As the official action photographer of the Franklin Rodeo, he’s the only other person inside the ring with the clown, the bull and the rider. But that’s where he feels most alive – whether it’s on the plains of Africa, diving with great white sharks, in a Central American jungle, or wherever else his adventures might take him.

“I love being out there, and the harder I have to work to get the shot, the more memorable it is,” Thomson says. “The picture preserves the memory of being there, and my objective is to capture what my eye saw in that moment.”

Thomson (known as Boone to his friends) discovered a love for photography shooting his children’s sports teams, learning how to handle the lighting challenges of a rainy night football game, and how to stop motion – but most importantly, how to be in the right place at the right time to capture the spirit of the event, as a way to memorialize it. 

A service trip with the Franklin Noon Rotary to Honduras took him to the jungle for the first time in 2011, and the travel bug bit hard. That experience led to a wildlife photography workshop in Costa Rica, where he captured four species of monkeys on the Osa Peninsula, and then a trip to Brazil, and the experience of watching a jaguar stalk and capture a nine-foot yacare caiman on the banks of the Pantanal River.

“They call the jaguar the ghost cat because they are so elusive,” he explains. “But there we were, in a boat 20 feet away as one predator battled another, and I was hooked. As I started dreaming about places to go, I got curious and started learning about different animals that I wanted to go see in the wild and capture with a camera.”

The noted wildlife photographer Roy Toft introduced Thomson not only to the art of photography in physically demanding and often dangerous locales, but also to the idea of doing it on a full-time basis.

Thomson has now visited Africa multiple times, witnessing the Great Migration of millions of wildebeest and plains game from the Serengeti through southern Kenya into the Mara Triangle. Despite his thirst for new destinations and subjects, the natural wonder that occurs in the late summer on the Masai Mara is enough to keep him coming back – and this time, he’s taking people with him.

“I’ll be 60 old in five years, and one of my life goals is to become a full-time photographer by then,” he says. “I sell a few images here and there, but it’s tough to really make a living doing it. The way that I can fund my passion is by introducing my friends to new places, and to a love of wildlife photography.”

Thomson’s photo safari this August will find him leading a dozen others as they witness lions, zebras, hippos and countless other species en masse from an open Land Rover. He describes the adrenaline, the smell, and the heat as herds of large mammals approach the Mara River. 

They’ve followed the rains that have grown the grasses, as they have for eons, and the photographers camp on the bank of the river as they await the waves of migrators.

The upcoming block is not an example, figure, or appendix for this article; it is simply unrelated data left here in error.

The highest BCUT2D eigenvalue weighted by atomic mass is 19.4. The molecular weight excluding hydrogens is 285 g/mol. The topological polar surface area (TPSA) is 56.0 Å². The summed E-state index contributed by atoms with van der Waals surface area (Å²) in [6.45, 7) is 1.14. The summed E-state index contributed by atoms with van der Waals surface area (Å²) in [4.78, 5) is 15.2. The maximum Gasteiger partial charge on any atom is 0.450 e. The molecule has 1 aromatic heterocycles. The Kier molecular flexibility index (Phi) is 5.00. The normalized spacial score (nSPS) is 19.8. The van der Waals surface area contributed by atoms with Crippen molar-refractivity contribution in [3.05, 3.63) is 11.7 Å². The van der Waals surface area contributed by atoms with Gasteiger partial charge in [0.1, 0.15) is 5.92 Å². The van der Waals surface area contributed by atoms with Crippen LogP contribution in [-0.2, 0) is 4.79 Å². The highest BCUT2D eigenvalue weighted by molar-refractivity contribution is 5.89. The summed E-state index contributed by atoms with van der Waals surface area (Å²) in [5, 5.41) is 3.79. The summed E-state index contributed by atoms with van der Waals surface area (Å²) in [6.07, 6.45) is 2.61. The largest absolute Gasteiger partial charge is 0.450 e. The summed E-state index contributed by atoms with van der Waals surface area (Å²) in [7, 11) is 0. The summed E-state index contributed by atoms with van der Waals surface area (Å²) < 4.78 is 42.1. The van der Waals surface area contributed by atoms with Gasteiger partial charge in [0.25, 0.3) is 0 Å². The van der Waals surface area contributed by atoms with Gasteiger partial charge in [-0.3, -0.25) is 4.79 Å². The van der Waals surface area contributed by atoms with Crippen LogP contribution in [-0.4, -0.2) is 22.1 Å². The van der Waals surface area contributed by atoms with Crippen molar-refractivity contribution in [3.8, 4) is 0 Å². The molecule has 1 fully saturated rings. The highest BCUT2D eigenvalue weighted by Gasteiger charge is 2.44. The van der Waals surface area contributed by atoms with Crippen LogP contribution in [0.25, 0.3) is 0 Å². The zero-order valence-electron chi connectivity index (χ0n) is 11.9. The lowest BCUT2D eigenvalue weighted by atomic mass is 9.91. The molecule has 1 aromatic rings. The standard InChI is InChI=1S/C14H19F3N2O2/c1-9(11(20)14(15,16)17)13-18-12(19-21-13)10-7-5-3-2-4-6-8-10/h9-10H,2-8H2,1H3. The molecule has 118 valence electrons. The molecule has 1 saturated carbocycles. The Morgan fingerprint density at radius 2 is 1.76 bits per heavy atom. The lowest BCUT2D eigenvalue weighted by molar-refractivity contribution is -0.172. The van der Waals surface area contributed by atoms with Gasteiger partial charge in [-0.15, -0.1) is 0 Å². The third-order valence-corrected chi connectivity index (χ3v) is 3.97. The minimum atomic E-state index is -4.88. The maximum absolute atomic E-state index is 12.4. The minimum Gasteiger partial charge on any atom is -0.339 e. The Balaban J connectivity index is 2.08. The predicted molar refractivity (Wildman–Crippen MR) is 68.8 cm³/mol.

The first wildebeest takes the plunge and thousands follow, hoping to make it across without falling victim to a hungry crocodile. Next year, he hopes to do two trips, and to begin introducing aspiring photographers and adventure travelers to his other favorites: northern Japan for snow monkeys and Steller’s eagles, grizzlies and wolves in the Yellowstone and Grand Teton National Parks out west, and even Radnor Lake State Park in Nashville. 

He’s already planning to visit India next spring to photograph tigers, and has been researching the mountain trek to see the gorillas in Uganda.

“I was 50 before I ever visited Grand Tetonand Yellowstone, but I’ve been going twice a year for the last several years,” Thomson says. “It’s never too late to dive in, and most Sunday mornings I’m out at Radnor Lake before the sunrise. There are incredible opportunities all around us, and all over the world, and just I want to share that with others.”

He says we all can play a role in helping ensure that our grandkids will be able to see these animals.

“You hope that you can share an image and capture someone’s attention, and through that spark an interest in conservation. If we can grow that passion, hopefully we can perpetuate it,” Thomson explains. “I love doing presentations and sharing photos on social media and now, I’m excited to organize trips and hopefully help make other people’s dreams come true.”

To learn more about Thomson’s photography and focus on promoting the need to protect the environment and the wildlife who inhabit it, visit thomsonfoto.com or follow him @tboonethomson on Instagram.

Jay Sheridan is a lifelong Middle Tennessean living and working in Downtown Franklin. He has covered interesting people and places for a number of books and magazines.  

 

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